Steve Dziedziak doesn’t scare easy.
Dziedziak, a hardcore horror fan from Shenandoah and a Wilkes University student with aspirations of making a horror film and starting a horror-inspired graphic design company, admits that the first time he read Creepypasta stories “Candle Cove” and “The Russian Sleep Experiment,” the tales “sent chills down (his) spine.”
“I’m not sure as to why, because obviously I’ve seen much more violent, scary things. Maybe it’s the fact that, although I clearly know they are fake, it’s meant to be real,” he says.
If the only thing you think of when you hear the phrase “Creepypasta” is spooky spaghetti or morbid macaroni, get with the program: “Creepypasta” is Internet slang for a macabre variant of “Copypasta,” short stories disseminated via message boards and social media sites in the form of copy-and-pasted blocks of text.
In the spirit of epistolary fiction, Creepypasta accounts of snuff film-making serial killers, haunted hard drives, and morally questionable science experiments gone wrong are presented in formats that mirror typo-laden blog postings and archived e-mails. Likewise, in the spirit of urban legends, readers who share them tend to claim the depicted events actually happened “to a friend of a friend of a friend.”
Referring to the story “Normal Porn for Normal People,” in which a cryptic website links to online videos of a surreal and eventually deadly sort, Dziedziak sums up why Creepypasta’s bid for verisimilitude is so effective.
“We all know how vast and oftentimes f—ked-up the Internet can be,” he says bluntly.
For avid Redditor and self-described “huge Creepypasta fan” Sophia Kowalczyk, of Jermyn, the blurring of the line between fantasy and reality is just part of the appeal. Another part is the way many Creepypasta stories embrace simplicity while omitting explicit explanations for their grim narratives.
“They’re really there just to provide a good scare. It’s really straightforward horror. They’re like the stories you’d hear around a campfire or something your uncle would tell you,” she says, adding that small-scale terror tales work best by hinting at horrors unknown. It’s the intrusion of the abnormal into daily life that removes one’s sense of security and makes one question the creak of floorboards or the flickering shadows moving at the edge of your vision.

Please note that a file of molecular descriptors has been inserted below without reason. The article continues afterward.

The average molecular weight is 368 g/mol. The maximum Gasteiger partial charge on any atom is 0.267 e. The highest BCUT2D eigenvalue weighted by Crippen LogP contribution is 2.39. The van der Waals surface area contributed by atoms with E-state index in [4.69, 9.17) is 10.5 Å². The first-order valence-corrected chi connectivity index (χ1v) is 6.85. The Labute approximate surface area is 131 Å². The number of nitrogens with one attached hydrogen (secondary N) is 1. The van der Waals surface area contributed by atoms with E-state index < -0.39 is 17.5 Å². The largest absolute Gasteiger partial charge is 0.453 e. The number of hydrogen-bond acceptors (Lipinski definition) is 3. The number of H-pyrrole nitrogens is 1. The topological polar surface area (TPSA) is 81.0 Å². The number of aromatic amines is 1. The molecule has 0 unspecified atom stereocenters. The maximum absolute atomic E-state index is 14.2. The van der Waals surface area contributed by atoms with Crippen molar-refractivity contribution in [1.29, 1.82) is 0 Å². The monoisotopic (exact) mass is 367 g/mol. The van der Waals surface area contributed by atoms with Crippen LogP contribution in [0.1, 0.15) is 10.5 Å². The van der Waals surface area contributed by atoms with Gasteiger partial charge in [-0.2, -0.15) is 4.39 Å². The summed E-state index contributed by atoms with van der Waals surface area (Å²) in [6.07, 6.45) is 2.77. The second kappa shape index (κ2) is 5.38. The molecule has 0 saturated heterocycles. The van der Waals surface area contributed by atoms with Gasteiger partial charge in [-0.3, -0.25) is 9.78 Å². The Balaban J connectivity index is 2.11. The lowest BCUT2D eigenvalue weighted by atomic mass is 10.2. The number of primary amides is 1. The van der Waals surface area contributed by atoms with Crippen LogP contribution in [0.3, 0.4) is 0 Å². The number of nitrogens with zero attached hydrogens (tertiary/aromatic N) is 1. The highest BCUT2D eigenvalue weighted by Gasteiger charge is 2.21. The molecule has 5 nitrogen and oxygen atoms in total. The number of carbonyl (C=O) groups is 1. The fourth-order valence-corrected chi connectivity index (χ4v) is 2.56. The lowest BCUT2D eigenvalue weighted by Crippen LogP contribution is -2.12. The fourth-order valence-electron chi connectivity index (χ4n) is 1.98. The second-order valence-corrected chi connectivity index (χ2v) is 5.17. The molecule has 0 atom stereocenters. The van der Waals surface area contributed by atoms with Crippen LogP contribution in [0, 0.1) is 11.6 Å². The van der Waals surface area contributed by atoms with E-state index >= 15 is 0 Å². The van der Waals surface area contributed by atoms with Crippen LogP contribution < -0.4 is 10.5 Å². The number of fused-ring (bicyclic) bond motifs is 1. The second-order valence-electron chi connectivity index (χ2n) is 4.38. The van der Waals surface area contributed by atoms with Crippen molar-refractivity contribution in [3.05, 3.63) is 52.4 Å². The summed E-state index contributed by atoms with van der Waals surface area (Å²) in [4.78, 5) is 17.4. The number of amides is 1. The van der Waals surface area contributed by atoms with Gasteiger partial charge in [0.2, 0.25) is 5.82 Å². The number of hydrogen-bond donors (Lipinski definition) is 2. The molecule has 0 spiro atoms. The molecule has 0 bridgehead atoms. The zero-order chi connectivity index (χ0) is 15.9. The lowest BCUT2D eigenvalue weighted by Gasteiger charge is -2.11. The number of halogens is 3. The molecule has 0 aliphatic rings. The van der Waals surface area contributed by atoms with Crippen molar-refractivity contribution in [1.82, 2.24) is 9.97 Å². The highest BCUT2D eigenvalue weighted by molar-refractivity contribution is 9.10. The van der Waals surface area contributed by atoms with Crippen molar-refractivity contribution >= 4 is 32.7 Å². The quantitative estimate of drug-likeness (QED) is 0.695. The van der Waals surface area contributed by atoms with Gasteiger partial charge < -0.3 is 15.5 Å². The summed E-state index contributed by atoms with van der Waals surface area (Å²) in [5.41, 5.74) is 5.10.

That’s the kind of mystery and unease that Kris Straub, the Seattle, Wash.-based creator of webcomic “Broodhollow,” sought to tap into when he wrote the earlier-mentioned story “Candle Cove.” An iconic entry in the Creepypasta canon, “Candle Cove” impersonates an online forum discussion between nostalgic web-users who slowly become aware that their hazy childhood reminiscences of the titular TV show unite them in a sinister, enigmatic way.
Following its debut, “Candle Cove” quickly spread via digital word-of-mouth. Now, there are countless fan-made adaptations, sequels, and spin-offs. Straub fingers this participatory culture as one of Creepypasta’s strongest draws, encouraging readers to take an active role in their entertainment experience.
At the same time, Straub acknowledges that the Internet’s “Wild West” nature makes that participatory culture a double-edged sword. In point of fact, “Candle Cove” was never intended as a piece of Creepypasta and, as the story spread, Straub’s name didn’t always spread with it.
“I was excited to find out the story was spreading so far, because I was happy that it resonated so much with people,” Straub said. “I think it’s cool that people want to write fan-fiction and that people want to explore ideas through that, and I encourage that. More than a couple times, though, people have tried to pitch or do a mock-up of an animated series based on ‘Candle Cove.’ That’s where I get nervous.”
As the world of Creepypasta continues to expand, Straub emphasizes the importance of creators keeping a watchful eye on their intellectual property, as well as fans respecting creators’ rights.
Like any good Internet meme, the world of Creepypasta has indeed expanded and taken on a life of its own. One popular offshoot features Creepypasta stories re-imagined as modern-day “books on tape,” accompanied by YouTube videos full of ominous images, sound effects, and music.
With more than 300,000 YouTube subscribers and 80,000 Facebook fans, the man who calls himself “Mr. Creepypasta” is one of the best known makers of such videos. And, according to him, he and the world of Creepypasta in general are just getting started.
“Creepypasta is, I think, still a cult thing at the moment, and some people think it’s just a fad and it’ll pass eventually,” Mr. Creepypasta says.
“To me, that’s like saying the horror genre is a fad, or any genre is a fad. We’re never going to run out of things to be scared of, and we’re not going to get tired of being scared.”